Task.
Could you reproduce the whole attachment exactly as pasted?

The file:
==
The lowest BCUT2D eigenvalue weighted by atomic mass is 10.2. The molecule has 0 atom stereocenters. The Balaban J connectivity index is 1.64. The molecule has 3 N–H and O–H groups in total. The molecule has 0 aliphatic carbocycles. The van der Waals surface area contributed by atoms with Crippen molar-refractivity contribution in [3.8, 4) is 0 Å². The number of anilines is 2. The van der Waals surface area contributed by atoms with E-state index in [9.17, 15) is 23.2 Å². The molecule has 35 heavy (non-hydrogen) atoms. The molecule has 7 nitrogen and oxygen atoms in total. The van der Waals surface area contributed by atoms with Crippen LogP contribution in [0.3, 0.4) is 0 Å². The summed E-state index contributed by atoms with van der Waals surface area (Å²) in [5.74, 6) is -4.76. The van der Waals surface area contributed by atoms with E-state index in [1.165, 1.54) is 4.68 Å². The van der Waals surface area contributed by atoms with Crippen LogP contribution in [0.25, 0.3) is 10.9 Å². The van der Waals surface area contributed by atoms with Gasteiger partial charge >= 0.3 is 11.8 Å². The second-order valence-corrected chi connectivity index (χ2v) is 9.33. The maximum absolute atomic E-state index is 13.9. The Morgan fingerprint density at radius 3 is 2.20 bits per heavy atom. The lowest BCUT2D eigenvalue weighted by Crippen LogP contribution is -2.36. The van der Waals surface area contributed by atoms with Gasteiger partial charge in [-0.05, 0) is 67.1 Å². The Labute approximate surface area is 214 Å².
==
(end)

The lowest BCUT2D eigenvalue weighted by atomic mass is 10.2. The molecule has 0 atom stereocenters. The Balaban J connectivity index is 1.64. The molecule has 3 N–H and O–H groups in total. The molecule has 0 aliphatic carbocycles. The van der Waals surface area contributed by atoms with Crippen molar-refractivity contribution in [3.8, 4) is 0 Å². The number of anilines is 2. The van der Waals surface area contributed by atoms with E-state index in [9.17, 15) is 23.2 Å². The molecule has 35 heavy (non-hydrogen) atoms. The molecule has 7 nitrogen and oxygen atoms in total. The van der Waals surface area contributed by atoms with Crippen LogP contribution in [0.3, 0.4) is 0 Å². The summed E-state index contributed by atoms with van der Waals surface area (Å²) in [5.74, 6) is -4.76. The van der Waals surface area contributed by atoms with E-state index in [1.165, 1.54) is 4.68 Å². The van der Waals surface area contributed by atoms with Crippen LogP contribution in [0.25, 0.3) is 10.9 Å². The van der Waals surface area contributed by atoms with Gasteiger partial charge >= 0.3 is 11.8 Å². The second-order valence-corrected chi connectivity index (χ2v) is 9.33. The maximum absolute atomic E-state index is 13.9. The Morgan fingerprint density at radius 3 is 2.20 bits per heavy atom. The lowest BCUT2D eigenvalue weighted by Crippen LogP contribution is -2.36. The van der Waals surface area contributed by atoms with Gasteiger partial charge in [-0.05, 0) is 67.1 Å². The Labute approximate surface area is 214 Å².